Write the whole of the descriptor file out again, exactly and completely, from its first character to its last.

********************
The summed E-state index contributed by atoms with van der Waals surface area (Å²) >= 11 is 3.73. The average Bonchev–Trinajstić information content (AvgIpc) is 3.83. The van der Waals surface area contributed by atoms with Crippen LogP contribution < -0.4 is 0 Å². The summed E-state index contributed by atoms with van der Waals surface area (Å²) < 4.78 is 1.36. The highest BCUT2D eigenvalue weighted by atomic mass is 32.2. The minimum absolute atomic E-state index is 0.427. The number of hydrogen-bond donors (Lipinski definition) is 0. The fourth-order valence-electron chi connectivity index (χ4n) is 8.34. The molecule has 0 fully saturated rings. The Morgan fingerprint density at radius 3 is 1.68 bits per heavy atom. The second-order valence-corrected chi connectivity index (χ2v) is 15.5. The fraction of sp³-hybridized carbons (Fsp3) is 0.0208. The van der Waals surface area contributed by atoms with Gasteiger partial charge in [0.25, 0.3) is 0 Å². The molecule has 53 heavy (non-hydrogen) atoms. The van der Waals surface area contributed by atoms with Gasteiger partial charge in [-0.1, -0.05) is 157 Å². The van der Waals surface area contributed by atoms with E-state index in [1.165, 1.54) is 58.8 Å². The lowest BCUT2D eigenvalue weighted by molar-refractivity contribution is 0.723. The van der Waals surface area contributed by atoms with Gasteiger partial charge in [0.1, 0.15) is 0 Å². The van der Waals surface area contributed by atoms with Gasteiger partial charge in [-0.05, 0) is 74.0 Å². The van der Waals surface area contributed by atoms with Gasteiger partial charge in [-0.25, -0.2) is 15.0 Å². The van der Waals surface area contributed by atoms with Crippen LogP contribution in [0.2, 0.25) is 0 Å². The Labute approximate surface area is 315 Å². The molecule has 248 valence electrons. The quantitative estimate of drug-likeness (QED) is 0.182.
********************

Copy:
The summed E-state index contributed by atoms with van der Waals surface area (Å²) >= 11 is 3.73. The average Bonchev–Trinajstić information content (AvgIpc) is 3.83. The van der Waals surface area contributed by atoms with Crippen LogP contribution < -0.4 is 0 Å². The summed E-state index contributed by atoms with van der Waals surface area (Å²) < 4.78 is 1.36. The highest BCUT2D eigenvalue weighted by atomic mass is 32.2. The minimum absolute atomic E-state index is 0.427. The number of hydrogen-bond donors (Lipinski definition) is 0. The fourth-order valence-electron chi connectivity index (χ4n) is 8.34. The molecule has 0 fully saturated rings. The Morgan fingerprint density at radius 3 is 1.68 bits per heavy atom. The second-order valence-corrected chi connectivity index (χ2v) is 15.5. The fraction of sp³-hybridized carbons (Fsp3) is 0.0208. The van der Waals surface area contributed by atoms with Gasteiger partial charge in [0.25, 0.3) is 0 Å². The molecule has 53 heavy (non-hydrogen) atoms. The van der Waals surface area contributed by atoms with Gasteiger partial charge in [-0.1, -0.05) is 157 Å². The van der Waals surface area contributed by atoms with E-state index in [1.165, 1.54) is 58.8 Å². The lowest BCUT2D eigenvalue weighted by molar-refractivity contribution is 0.723. The van der Waals surface area contributed by atoms with Gasteiger partial charge in [0.1, 0.15) is 0 Å². The van der Waals surface area contributed by atoms with Gasteiger partial charge in [-0.05, 0) is 74.0 Å². The van der Waals surface area contributed by atoms with Gasteiger partial charge in [-0.25, -0.2) is 15.0 Å². The van der Waals surface area contributed by atoms with Crippen LogP contribution in [0.2, 0.25) is 0 Å². The Labute approximate surface area is 315 Å². The molecule has 248 valence electrons. The quantitative estimate of drug-likeness (QED) is 0.182.